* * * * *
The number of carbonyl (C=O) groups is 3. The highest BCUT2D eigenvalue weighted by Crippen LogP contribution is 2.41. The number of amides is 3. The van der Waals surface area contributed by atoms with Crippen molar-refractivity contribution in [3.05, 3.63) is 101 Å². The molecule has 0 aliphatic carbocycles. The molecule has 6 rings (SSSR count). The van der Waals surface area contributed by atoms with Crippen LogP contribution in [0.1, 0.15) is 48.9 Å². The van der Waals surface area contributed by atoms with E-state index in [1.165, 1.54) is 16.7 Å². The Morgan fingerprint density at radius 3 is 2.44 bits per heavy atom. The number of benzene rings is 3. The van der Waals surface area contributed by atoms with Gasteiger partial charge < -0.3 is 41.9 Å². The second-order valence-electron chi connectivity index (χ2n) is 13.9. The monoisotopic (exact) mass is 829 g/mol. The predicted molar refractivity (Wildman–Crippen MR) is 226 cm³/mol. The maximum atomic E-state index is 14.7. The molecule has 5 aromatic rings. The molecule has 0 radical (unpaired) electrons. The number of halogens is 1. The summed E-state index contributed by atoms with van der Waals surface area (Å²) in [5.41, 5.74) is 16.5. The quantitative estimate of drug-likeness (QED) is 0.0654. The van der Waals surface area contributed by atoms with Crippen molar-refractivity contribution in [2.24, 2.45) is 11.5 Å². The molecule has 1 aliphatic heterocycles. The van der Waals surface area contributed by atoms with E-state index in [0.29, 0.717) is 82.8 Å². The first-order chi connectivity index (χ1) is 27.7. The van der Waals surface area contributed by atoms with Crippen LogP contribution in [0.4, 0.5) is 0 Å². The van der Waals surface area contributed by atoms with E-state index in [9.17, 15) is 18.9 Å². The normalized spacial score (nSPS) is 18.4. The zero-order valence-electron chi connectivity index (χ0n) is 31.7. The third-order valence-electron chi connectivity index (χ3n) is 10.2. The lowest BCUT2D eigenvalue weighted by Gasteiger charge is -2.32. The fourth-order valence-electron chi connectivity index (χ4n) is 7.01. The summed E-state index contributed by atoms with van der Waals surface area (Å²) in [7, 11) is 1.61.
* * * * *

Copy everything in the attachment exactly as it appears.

The number of carbonyl (C=O) groups is 3. The highest BCUT2D eigenvalue weighted by Crippen LogP contribution is 2.41. The number of amides is 3. The van der Waals surface area contributed by atoms with Crippen molar-refractivity contribution in [3.05, 3.63) is 101 Å². The molecule has 0 aliphatic carbocycles. The molecule has 6 rings (SSSR count). The van der Waals surface area contributed by atoms with Crippen LogP contribution in [0.1, 0.15) is 48.9 Å². The van der Waals surface area contributed by atoms with E-state index in [1.165, 1.54) is 16.7 Å². The Morgan fingerprint density at radius 3 is 2.44 bits per heavy atom. The number of benzene rings is 3. The van der Waals surface area contributed by atoms with Gasteiger partial charge < -0.3 is 41.9 Å². The second-order valence-electron chi connectivity index (χ2n) is 13.9. The monoisotopic (exact) mass is 829 g/mol. The predicted molar refractivity (Wildman–Crippen MR) is 226 cm³/mol. The maximum atomic E-state index is 14.7. The molecule has 5 aromatic rings. The molecule has 0 radical (unpaired) electrons. The number of halogens is 1. The summed E-state index contributed by atoms with van der Waals surface area (Å²) in [5.41, 5.74) is 16.5. The quantitative estimate of drug-likeness (QED) is 0.0654. The van der Waals surface area contributed by atoms with Crippen molar-refractivity contribution in [2.24, 2.45) is 11.5 Å². The molecule has 1 aliphatic heterocycles. The van der Waals surface area contributed by atoms with E-state index in [0.29, 0.717) is 82.8 Å². The first-order chi connectivity index (χ1) is 27.7. The van der Waals surface area contributed by atoms with Crippen LogP contribution in [0.4, 0.5) is 0 Å². The van der Waals surface area contributed by atoms with E-state index in [9.17, 15) is 18.9 Å². The normalized spacial score (nSPS) is 18.4. The zero-order valence-electron chi connectivity index (χ0n) is 31.7. The third-order valence-electron chi connectivity index (χ3n) is 10.2. The lowest BCUT2D eigenvalue weighted by Gasteiger charge is -2.32. The fourth-order valence-electron chi connectivity index (χ4n) is 7.01. The summed E-state index contributed by atoms with van der Waals surface area (Å²) in [7, 11) is 1.61.